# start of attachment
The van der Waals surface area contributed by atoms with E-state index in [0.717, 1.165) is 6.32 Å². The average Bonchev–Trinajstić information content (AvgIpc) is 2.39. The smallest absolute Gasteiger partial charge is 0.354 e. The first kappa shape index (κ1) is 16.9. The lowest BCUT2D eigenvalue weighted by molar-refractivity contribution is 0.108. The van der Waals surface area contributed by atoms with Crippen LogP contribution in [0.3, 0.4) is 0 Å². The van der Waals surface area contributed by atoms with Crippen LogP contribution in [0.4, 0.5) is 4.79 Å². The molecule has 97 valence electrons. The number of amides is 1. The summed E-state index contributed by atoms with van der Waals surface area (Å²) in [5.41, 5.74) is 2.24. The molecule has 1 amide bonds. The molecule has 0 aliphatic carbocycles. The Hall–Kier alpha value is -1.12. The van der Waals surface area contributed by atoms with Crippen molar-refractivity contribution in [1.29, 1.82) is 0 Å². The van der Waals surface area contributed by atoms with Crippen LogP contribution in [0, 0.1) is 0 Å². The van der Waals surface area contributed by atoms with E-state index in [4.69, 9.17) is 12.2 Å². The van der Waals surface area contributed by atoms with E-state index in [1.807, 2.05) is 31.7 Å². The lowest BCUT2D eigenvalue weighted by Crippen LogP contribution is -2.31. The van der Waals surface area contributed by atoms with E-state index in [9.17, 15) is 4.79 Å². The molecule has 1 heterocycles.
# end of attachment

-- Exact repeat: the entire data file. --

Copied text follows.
The van der Waals surface area contributed by atoms with E-state index in [0.717, 1.165) is 6.32 Å². The average Bonchev–Trinajstić information content (AvgIpc) is 2.39. The smallest absolute Gasteiger partial charge is 0.354 e. The first kappa shape index (κ1) is 16.9. The lowest BCUT2D eigenvalue weighted by molar-refractivity contribution is 0.108. The van der Waals surface area contributed by atoms with Crippen LogP contribution in [0.3, 0.4) is 0 Å². The van der Waals surface area contributed by atoms with Crippen LogP contribution in [0.4, 0.5) is 4.79 Å². The molecule has 97 valence electrons. The number of amides is 1. The summed E-state index contributed by atoms with van der Waals surface area (Å²) in [5.41, 5.74) is 2.24. The molecule has 1 amide bonds. The molecule has 0 aliphatic carbocycles. The Hall–Kier alpha value is -1.12. The van der Waals surface area contributed by atoms with Crippen molar-refractivity contribution in [1.29, 1.82) is 0 Å². The van der Waals surface area contributed by atoms with Crippen LogP contribution in [0, 0.1) is 0 Å². The van der Waals surface area contributed by atoms with E-state index in [4.69, 9.17) is 12.2 Å². The van der Waals surface area contributed by atoms with E-state index in [1.807, 2.05) is 31.7 Å². The lowest BCUT2D eigenvalue weighted by Crippen LogP contribution is -2.31. The van der Waals surface area contributed by atoms with E-state index in [9.17, 15) is 4.79 Å². The molecule has 1 heterocycles.